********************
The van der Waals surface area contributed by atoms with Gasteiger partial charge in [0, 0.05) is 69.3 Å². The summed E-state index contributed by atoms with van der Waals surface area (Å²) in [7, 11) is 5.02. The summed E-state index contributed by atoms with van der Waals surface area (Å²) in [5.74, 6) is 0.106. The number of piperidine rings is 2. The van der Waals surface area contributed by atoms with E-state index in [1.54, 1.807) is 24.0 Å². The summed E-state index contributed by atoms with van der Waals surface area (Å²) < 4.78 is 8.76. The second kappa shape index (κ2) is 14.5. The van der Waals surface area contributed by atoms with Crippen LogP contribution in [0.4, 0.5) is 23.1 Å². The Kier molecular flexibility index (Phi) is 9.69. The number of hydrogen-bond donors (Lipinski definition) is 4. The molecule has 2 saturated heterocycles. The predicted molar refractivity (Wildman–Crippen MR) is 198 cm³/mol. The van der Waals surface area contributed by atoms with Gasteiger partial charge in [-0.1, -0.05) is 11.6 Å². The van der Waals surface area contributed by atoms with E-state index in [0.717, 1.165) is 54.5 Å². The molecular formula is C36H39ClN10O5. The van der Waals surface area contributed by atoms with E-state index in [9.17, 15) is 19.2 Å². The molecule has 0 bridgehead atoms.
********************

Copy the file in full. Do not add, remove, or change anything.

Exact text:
The van der Waals surface area contributed by atoms with Gasteiger partial charge in [0, 0.05) is 69.3 Å². The summed E-state index contributed by atoms with van der Waals surface area (Å²) in [7, 11) is 5.02. The summed E-state index contributed by atoms with van der Waals surface area (Å²) in [5.74, 6) is 0.106. The number of piperidine rings is 2. The van der Waals surface area contributed by atoms with E-state index in [1.54, 1.807) is 24.0 Å². The summed E-state index contributed by atoms with van der Waals surface area (Å²) < 4.78 is 8.76. The second kappa shape index (κ2) is 14.5. The van der Waals surface area contributed by atoms with Crippen LogP contribution in [0.4, 0.5) is 23.1 Å². The Kier molecular flexibility index (Phi) is 9.69. The number of hydrogen-bond donors (Lipinski definition) is 4. The molecule has 2 saturated heterocycles. The predicted molar refractivity (Wildman–Crippen MR) is 198 cm³/mol. The van der Waals surface area contributed by atoms with Gasteiger partial charge in [-0.1, -0.05) is 11.6 Å². The van der Waals surface area contributed by atoms with E-state index in [0.717, 1.165) is 54.5 Å². The molecular formula is C36H39ClN10O5. The van der Waals surface area contributed by atoms with E-state index in [9.17, 15) is 19.2 Å². The molecule has 0 bridgehead atoms.